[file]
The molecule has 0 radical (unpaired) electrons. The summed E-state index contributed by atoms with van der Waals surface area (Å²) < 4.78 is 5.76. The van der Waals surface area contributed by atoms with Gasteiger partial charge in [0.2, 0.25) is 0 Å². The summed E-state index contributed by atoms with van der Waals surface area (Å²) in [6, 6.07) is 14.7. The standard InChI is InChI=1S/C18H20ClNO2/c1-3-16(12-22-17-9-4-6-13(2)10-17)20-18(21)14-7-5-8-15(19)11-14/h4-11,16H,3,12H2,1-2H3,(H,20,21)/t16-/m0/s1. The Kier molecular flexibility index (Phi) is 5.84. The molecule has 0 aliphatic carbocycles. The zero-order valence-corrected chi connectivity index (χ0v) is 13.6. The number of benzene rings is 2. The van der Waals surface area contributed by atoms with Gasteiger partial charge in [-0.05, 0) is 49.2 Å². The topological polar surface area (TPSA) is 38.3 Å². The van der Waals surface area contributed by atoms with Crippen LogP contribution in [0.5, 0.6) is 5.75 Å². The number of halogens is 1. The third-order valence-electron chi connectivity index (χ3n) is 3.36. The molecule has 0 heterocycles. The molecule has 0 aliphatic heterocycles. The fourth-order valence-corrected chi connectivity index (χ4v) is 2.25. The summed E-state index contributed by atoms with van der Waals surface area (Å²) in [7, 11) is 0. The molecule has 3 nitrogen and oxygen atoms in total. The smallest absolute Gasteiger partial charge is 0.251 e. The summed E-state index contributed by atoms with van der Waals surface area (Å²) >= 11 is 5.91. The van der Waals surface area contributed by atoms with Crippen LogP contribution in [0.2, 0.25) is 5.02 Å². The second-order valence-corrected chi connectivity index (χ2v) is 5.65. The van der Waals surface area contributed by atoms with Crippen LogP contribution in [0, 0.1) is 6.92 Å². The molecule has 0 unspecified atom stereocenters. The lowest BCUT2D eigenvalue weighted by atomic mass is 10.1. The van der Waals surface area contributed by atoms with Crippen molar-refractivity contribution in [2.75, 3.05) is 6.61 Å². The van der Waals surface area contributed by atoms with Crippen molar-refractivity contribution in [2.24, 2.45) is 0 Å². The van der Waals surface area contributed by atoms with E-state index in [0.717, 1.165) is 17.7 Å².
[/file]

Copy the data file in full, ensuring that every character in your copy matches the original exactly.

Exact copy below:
The molecule has 0 radical (unpaired) electrons. The summed E-state index contributed by atoms with van der Waals surface area (Å²) < 4.78 is 5.76. The van der Waals surface area contributed by atoms with Gasteiger partial charge in [0.2, 0.25) is 0 Å². The summed E-state index contributed by atoms with van der Waals surface area (Å²) in [6, 6.07) is 14.7. The standard InChI is InChI=1S/C18H20ClNO2/c1-3-16(12-22-17-9-4-6-13(2)10-17)20-18(21)14-7-5-8-15(19)11-14/h4-11,16H,3,12H2,1-2H3,(H,20,21)/t16-/m0/s1. The Kier molecular flexibility index (Phi) is 5.84. The molecule has 0 aliphatic carbocycles. The zero-order valence-corrected chi connectivity index (χ0v) is 13.6. The number of benzene rings is 2. The van der Waals surface area contributed by atoms with Gasteiger partial charge in [-0.05, 0) is 49.2 Å². The topological polar surface area (TPSA) is 38.3 Å². The van der Waals surface area contributed by atoms with Crippen LogP contribution in [0.5, 0.6) is 5.75 Å². The number of halogens is 1. The third-order valence-electron chi connectivity index (χ3n) is 3.36. The molecule has 0 heterocycles. The molecule has 0 aliphatic heterocycles. The fourth-order valence-corrected chi connectivity index (χ4v) is 2.25. The summed E-state index contributed by atoms with van der Waals surface area (Å²) in [7, 11) is 0. The molecule has 3 nitrogen and oxygen atoms in total. The smallest absolute Gasteiger partial charge is 0.251 e. The summed E-state index contributed by atoms with van der Waals surface area (Å²) >= 11 is 5.91. The van der Waals surface area contributed by atoms with Crippen LogP contribution in [0.2, 0.25) is 5.02 Å². The second-order valence-corrected chi connectivity index (χ2v) is 5.65. The van der Waals surface area contributed by atoms with Crippen LogP contribution in [0, 0.1) is 6.92 Å². The molecule has 0 unspecified atom stereocenters. The lowest BCUT2D eigenvalue weighted by atomic mass is 10.1. The van der Waals surface area contributed by atoms with Crippen molar-refractivity contribution in [2.75, 3.05) is 6.61 Å². The van der Waals surface area contributed by atoms with Crippen molar-refractivity contribution in [2.24, 2.45) is 0 Å². The van der Waals surface area contributed by atoms with E-state index in [0.717, 1.165) is 17.7 Å².